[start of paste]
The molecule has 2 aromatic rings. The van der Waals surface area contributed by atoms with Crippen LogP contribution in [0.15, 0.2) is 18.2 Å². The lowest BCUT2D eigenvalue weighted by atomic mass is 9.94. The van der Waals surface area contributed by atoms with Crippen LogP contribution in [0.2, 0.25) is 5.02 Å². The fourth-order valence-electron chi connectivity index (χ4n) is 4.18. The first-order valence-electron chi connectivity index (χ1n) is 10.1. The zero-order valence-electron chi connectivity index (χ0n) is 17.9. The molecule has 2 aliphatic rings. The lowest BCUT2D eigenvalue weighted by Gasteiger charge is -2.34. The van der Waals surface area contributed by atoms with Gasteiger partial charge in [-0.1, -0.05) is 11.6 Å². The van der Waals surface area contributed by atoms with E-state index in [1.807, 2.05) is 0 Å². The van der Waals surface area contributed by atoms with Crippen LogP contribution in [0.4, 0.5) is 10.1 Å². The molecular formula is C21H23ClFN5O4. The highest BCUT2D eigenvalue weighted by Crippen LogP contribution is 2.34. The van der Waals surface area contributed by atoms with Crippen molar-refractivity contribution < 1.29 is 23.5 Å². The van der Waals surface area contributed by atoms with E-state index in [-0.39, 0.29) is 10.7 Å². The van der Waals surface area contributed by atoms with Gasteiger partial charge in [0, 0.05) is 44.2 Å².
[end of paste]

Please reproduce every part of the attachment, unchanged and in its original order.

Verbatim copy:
The molecule has 2 aromatic rings. The van der Waals surface area contributed by atoms with Crippen LogP contribution in [0.15, 0.2) is 18.2 Å². The lowest BCUT2D eigenvalue weighted by atomic mass is 9.94. The van der Waals surface area contributed by atoms with Crippen LogP contribution in [0.2, 0.25) is 5.02 Å². The fourth-order valence-electron chi connectivity index (χ4n) is 4.18. The first-order valence-electron chi connectivity index (χ1n) is 10.1. The zero-order valence-electron chi connectivity index (χ0n) is 17.9. The molecule has 2 aliphatic rings. The lowest BCUT2D eigenvalue weighted by Gasteiger charge is -2.34. The van der Waals surface area contributed by atoms with Gasteiger partial charge in [-0.1, -0.05) is 11.6 Å². The van der Waals surface area contributed by atoms with E-state index in [1.807, 2.05) is 0 Å². The van der Waals surface area contributed by atoms with Crippen LogP contribution in [0.4, 0.5) is 10.1 Å². The molecular formula is C21H23ClFN5O4. The highest BCUT2D eigenvalue weighted by Crippen LogP contribution is 2.34. The van der Waals surface area contributed by atoms with Crippen molar-refractivity contribution < 1.29 is 23.5 Å². The van der Waals surface area contributed by atoms with E-state index in [-0.39, 0.29) is 10.7 Å². The van der Waals surface area contributed by atoms with Gasteiger partial charge in [0, 0.05) is 44.2 Å².